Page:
Survival of the Fittest: The Dangers and Benefits of Academic Competition

Faculty and students speak on competition over college applications amid the recent unprecedented admissions season.


Illustration by Sophia Evans

A tiger representing a top competitor in the metaphorical jungle of high school growls while holding an A+ paper.

Ava Fattahi

Casey Weisman ’22 felt the blue fluorescent glow of his laptop screen on his face as he logged onto his fifth virtual college panel in mid-April. He immediately began worrying about the upcoming college admissions season as he saw dozens of his peers on the Zoom call with him.

“During the pandemic, I feel like it’s been even harder for people to get into colleges,” Weisman said. “And,  as Harvard-Westlake students always do, they compete with their peers to outdo one another. Since my sophomore year, I’ve become a lot more aware and nervous of the admissions process and have felt pressured to do better than my peers. We already go to one of the top schools in the country, and because of that, we feel the need to prove ourselves by competing with each other for the ‘ultimate’ applications.”

A report published in The Washington Post in April of 2021  revealed that college applications at Ivy League universities increased by an average of 33.4% during the COVID-19 pandemic, while actual acceptance rates dropped by an average of 1.98% among all of the Ivies.

Upper School Dean Nia Kilgore said that this drop in acceptances has driven students to feel even more competitive in the college application period, which is where the deans have noticed the most pressure to perform exceptionally. The deans hope to help students shift their perspectives from those of worry to those of optimism, Kilgore said.

“College admissions are only getting pickier over time,” Kilgore said. “The pandemic has created an influx of applications with less acceptances than ever, which [alarms students]. As deans, we have to help students believe in themselves and not feel defined by the colleges they get accepted to. When kids feel good about their abilities, they are less inclined to view competition as a bad thing. Adjusting their mindset can lead to more productive and happier students.”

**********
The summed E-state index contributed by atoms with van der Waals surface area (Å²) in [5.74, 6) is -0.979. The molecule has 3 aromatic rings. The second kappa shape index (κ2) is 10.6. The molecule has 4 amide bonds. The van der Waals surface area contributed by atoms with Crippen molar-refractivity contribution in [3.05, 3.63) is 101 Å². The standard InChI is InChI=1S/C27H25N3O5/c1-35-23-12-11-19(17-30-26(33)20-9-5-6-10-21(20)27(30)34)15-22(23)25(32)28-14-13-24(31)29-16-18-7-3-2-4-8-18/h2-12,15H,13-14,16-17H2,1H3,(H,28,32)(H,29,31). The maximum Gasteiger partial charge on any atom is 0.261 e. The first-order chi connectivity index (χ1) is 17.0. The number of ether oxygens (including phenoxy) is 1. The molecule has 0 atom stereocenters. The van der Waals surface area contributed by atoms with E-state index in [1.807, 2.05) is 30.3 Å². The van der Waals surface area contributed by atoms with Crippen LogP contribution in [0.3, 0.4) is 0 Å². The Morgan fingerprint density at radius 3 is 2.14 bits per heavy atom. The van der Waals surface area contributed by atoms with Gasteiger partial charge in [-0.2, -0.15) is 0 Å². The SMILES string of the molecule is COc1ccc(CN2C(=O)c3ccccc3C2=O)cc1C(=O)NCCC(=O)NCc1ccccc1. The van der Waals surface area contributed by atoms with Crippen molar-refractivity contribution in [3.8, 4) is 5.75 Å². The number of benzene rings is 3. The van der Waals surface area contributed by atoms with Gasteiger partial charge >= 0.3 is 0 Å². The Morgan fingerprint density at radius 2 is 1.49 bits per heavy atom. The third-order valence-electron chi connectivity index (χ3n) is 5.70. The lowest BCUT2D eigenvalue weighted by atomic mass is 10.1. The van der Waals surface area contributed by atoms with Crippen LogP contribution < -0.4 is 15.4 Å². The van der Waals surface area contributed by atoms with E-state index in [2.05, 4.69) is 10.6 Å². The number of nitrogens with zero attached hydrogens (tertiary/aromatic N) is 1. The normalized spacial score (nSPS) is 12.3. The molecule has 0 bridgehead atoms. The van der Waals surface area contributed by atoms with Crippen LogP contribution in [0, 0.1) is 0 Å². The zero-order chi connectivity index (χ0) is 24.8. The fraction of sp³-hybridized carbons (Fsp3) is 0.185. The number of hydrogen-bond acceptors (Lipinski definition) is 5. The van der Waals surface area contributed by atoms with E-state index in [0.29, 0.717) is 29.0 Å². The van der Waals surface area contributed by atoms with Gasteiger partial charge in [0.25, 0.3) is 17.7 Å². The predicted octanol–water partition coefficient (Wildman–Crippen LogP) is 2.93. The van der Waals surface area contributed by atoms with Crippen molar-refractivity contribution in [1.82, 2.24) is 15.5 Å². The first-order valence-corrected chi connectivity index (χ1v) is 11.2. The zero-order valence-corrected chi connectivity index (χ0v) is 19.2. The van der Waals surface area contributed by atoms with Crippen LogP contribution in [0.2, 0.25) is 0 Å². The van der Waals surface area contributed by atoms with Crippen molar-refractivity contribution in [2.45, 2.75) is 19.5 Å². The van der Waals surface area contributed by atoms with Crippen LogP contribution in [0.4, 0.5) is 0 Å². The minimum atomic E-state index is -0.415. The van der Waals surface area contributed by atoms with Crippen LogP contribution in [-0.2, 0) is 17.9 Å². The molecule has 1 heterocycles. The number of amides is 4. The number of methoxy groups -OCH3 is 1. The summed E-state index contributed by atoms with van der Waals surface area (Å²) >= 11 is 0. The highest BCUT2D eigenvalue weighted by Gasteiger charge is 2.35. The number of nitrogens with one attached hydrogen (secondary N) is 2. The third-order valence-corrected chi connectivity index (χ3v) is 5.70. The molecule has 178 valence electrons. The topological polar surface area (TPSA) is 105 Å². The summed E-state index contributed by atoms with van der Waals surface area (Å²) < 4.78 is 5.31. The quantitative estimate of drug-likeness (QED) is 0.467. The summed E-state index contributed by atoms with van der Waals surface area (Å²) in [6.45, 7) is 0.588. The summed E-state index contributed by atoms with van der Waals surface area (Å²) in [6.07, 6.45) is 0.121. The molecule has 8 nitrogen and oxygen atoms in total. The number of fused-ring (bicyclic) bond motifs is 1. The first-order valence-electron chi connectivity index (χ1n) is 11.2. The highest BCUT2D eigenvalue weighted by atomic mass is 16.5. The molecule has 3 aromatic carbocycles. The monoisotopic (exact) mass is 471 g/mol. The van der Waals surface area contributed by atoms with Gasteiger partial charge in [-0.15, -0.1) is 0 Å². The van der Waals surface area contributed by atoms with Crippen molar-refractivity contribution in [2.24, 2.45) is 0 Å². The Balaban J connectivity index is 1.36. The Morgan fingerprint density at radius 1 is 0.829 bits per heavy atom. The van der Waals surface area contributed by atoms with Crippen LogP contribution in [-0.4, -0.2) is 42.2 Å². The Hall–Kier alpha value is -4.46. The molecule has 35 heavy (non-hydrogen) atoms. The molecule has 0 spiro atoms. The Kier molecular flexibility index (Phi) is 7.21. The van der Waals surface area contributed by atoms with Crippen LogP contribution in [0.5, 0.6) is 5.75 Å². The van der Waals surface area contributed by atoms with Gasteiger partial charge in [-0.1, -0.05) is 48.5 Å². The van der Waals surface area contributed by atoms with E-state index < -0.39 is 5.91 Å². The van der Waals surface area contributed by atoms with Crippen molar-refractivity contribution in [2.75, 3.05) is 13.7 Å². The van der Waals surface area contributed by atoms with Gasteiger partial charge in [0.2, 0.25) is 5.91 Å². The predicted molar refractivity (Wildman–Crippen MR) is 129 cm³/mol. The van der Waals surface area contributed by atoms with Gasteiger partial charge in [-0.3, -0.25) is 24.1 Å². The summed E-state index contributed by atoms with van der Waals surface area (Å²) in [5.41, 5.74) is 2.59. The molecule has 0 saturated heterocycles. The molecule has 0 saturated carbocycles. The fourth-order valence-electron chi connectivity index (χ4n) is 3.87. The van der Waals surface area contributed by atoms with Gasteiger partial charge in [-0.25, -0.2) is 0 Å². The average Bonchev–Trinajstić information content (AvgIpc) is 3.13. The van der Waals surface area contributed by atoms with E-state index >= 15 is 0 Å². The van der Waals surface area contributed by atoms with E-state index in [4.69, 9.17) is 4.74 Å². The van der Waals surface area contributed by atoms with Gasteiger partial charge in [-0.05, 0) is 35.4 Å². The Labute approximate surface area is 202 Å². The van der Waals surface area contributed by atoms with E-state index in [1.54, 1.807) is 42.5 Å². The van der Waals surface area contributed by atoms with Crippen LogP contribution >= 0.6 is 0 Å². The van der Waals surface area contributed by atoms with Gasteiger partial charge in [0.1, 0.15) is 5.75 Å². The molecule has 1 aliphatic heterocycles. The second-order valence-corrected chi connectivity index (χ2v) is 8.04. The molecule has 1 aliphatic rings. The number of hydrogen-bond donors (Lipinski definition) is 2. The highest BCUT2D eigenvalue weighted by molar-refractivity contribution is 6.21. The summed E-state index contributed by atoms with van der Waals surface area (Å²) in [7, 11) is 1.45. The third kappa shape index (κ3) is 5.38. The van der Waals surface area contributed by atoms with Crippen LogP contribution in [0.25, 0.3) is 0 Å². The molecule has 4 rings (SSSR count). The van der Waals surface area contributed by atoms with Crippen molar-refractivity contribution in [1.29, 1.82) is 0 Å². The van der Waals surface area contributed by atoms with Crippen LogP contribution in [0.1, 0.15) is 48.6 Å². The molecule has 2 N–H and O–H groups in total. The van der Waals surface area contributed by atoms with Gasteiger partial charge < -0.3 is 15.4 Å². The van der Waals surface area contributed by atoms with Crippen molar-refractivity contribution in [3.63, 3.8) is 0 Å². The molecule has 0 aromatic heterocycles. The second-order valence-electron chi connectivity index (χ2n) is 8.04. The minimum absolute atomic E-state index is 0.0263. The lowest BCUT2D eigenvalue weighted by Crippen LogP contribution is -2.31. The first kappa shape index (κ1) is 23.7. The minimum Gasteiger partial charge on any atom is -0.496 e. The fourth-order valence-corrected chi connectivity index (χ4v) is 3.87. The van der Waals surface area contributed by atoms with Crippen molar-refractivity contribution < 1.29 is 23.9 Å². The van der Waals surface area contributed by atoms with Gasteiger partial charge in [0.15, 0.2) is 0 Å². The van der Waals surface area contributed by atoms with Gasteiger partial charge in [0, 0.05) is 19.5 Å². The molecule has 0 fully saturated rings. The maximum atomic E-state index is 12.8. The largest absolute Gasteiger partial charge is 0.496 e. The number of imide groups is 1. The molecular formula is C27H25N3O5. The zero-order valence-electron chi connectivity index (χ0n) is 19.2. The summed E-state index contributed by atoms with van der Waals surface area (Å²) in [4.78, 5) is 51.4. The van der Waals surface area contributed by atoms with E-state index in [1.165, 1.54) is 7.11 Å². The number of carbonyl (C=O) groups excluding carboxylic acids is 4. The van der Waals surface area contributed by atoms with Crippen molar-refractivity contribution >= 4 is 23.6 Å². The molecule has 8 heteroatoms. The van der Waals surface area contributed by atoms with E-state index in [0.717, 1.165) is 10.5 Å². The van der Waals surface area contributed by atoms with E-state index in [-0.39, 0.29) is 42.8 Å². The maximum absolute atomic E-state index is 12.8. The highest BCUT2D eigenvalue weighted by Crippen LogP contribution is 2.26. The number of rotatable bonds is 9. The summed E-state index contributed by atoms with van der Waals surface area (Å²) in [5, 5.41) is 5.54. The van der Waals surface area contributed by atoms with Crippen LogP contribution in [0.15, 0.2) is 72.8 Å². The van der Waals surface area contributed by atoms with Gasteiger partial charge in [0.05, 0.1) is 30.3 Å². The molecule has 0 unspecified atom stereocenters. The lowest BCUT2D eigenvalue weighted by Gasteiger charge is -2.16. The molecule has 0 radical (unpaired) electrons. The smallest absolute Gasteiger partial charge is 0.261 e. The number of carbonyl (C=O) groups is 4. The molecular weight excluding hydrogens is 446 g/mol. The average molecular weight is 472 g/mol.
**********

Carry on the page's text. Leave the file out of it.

Science Teacher and Diversity, Equity and Inclusion Coordinator Nate Cardin said he has observed that overworked students are a byproduct of academic competition and that the desire create an impressive college application is a burden on students.

“The environment of overloaded, exhausted students often makes school days feel less joyful,” Cardin said. “Students aren’t able to dig deep into the ideas we’re discussing in Zoom classes. Instead, it feels like many of them are scrambling to keep up, sacrificing sleep, hobbies and friendships to do so. Each student feels pressure to perform because of the looming certainty of college applications, [creating] a harsh space formed by students [who overload on extracurriculars].”

Naomi Attal ’21 said now that she has gone through the college application process and has been accepted to New York University, she thinks the competitive atmosphere she was in was unnecessary.

“I’m really happy with the college I’m going to, but I think I still would have done well and been less stressed if I hadn’t faced competition with my peers during admissions season,” Attal said. “I love my classmates, but it’s a shame that we treat our last year as high schoolers seeing each other as targets or people who could steal our spots at our dream schools. There’s pressure to one-up each other in terms of how many extracurriculars you have, which have been even harder to do virtually, and people overwork themselves until it takes a toll on their mental health.”